- Can an inventor draft his/her own patent?
An inventor can write his own patent. Given that inventor is well versed with the terminologies and the claim grammar that has to be used. If not, then it is not recommended as the application will be denied. Moreover, the cost of filing is quite high, and even if you are successful, the scope of the patent is likely to be inaccurate leaving the patent vulnerable to action. It is better to hire a patent attorney to improve the chances of success of getting a patent and to make it sustainable as well.
- Is the usage of a patent drafting software a viable option?
The definite review cannot be made because no matter how advanced and innovative the software is it cannot perform as good as the council and collaboration of an experienced patent attorney. Hence, it is advised to read the instructions carefully prior to use for filing patent claims.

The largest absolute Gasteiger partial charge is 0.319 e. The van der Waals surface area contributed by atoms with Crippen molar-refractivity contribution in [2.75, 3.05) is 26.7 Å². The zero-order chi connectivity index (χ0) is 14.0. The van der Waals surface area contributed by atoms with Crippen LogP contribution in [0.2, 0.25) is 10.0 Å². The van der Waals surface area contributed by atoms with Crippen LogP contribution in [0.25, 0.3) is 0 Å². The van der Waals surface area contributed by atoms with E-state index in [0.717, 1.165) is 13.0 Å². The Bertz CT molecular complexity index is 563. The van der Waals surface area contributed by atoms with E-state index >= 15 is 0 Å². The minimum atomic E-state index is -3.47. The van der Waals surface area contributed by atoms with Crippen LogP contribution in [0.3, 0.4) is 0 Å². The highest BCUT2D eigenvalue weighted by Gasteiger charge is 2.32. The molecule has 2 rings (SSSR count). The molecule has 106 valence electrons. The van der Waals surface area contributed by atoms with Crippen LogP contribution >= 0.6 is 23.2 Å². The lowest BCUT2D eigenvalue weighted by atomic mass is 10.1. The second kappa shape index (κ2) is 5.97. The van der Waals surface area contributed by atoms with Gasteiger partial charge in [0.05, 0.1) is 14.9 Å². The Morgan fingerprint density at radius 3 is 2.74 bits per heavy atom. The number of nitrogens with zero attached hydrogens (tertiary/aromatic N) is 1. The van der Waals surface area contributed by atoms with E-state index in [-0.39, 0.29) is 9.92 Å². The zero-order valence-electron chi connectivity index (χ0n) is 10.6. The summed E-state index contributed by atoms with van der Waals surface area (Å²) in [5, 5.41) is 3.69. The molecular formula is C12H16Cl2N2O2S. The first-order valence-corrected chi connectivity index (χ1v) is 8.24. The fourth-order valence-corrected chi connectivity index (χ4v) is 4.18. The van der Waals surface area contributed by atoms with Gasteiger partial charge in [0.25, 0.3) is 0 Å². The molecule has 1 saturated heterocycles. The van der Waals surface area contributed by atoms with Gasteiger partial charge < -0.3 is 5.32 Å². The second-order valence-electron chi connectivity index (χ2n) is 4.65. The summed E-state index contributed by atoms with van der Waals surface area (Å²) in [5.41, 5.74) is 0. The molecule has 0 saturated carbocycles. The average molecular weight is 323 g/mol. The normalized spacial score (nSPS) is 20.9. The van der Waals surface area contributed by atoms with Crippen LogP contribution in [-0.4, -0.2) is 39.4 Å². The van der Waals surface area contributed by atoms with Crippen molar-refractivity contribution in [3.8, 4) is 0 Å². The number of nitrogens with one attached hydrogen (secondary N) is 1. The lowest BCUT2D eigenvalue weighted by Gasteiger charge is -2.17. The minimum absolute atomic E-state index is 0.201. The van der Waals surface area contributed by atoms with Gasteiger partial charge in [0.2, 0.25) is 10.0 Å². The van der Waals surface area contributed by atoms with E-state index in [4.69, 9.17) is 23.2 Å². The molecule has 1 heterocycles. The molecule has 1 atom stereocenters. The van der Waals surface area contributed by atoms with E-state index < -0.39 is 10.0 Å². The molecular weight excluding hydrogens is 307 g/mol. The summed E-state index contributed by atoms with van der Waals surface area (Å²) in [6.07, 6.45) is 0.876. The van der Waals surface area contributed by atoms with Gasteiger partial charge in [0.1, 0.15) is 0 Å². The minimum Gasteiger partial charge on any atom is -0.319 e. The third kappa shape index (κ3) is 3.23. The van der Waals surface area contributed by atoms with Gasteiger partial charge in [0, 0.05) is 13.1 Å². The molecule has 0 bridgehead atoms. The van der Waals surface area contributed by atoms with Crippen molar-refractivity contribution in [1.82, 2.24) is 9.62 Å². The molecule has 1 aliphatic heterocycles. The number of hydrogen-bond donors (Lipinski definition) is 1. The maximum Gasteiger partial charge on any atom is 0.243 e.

- I have a provisional patent. Do I need to file for a non-provisional patent?
A provisional patent application doesn’t issue a patent. You will be granted a pending patent status, after which further procedures have to be done in order to move from a pending stage to a full issuance of the patent. The sole purpose of a provisional patent is to give a filing date to the applicant who can later use that to claim priority during the formal non-provisional application.
- Is there a deadline for filing a non-provisional patent?
To claim the benefits of a provisional patent application, a non-provisional patent must be drafted with the USPTO within one year of the original provisional filing date, or the benefit is lost.